The last of Minnesota's five 2023 Scripps National Spelling Bee contestants exited in the fifth round Wednesday, and not because of a misspelled word.
Maximus Katsoulis, 14, of Blackduck, was tripped up in a vocabulary round when asked: "What does it mean to carp?"
His reply: "To climb up frozen waterfalls using an ice ax."
Nope, to carp means to "complain in an ill-natured way," which a new generation of spelling bee contestants might, in fact, find tempting.
That's because they no longer are being asked to simply spell words, but in some rounds, to explain instead what a word means. It is a pandemic-era rule change making it possible for a contestant to be bounced from a spelling bee without having misspelled a word.
Vihaan Kapil, 9, of Arden Hills, suffered the same fate Tuesday when, after correctly spelling "zaibatsu," he erred in defining the word "idiosyncratic" in the second round.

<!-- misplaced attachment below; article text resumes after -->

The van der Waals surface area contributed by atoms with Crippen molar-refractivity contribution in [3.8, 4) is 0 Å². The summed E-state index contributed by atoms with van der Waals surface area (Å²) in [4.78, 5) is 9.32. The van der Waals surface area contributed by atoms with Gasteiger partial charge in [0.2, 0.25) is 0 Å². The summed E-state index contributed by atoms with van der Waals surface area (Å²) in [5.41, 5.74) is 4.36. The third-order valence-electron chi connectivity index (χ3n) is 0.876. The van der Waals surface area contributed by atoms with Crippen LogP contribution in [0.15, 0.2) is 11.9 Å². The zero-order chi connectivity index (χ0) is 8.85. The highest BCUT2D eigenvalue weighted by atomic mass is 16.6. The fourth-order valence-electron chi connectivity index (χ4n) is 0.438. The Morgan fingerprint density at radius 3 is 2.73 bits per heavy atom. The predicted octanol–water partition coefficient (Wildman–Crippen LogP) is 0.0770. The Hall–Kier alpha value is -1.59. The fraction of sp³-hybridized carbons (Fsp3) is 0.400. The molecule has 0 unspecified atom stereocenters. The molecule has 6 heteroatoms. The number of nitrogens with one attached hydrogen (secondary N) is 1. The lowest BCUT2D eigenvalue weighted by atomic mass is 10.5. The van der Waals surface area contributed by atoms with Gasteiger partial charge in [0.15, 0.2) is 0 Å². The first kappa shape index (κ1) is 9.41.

Katsoulis advanced by describing a "duvet" as a warm cover for a bed. He is the first person from Blackduck to vie for the national spelling bee title, and had a day named after him in the city northeast of Bemidji.
The state's other contestants — Elijah Elledge, 11, of North Mankato; Roberto Villasboas, 12, of Rochester, and Will Rausch, 13, of Staples — made more traditional first-round exits on misspelled words: pot-au-feu, Robigalia and gegenschein.
The spelling bee is being broadcast on the Ion network through Thursday.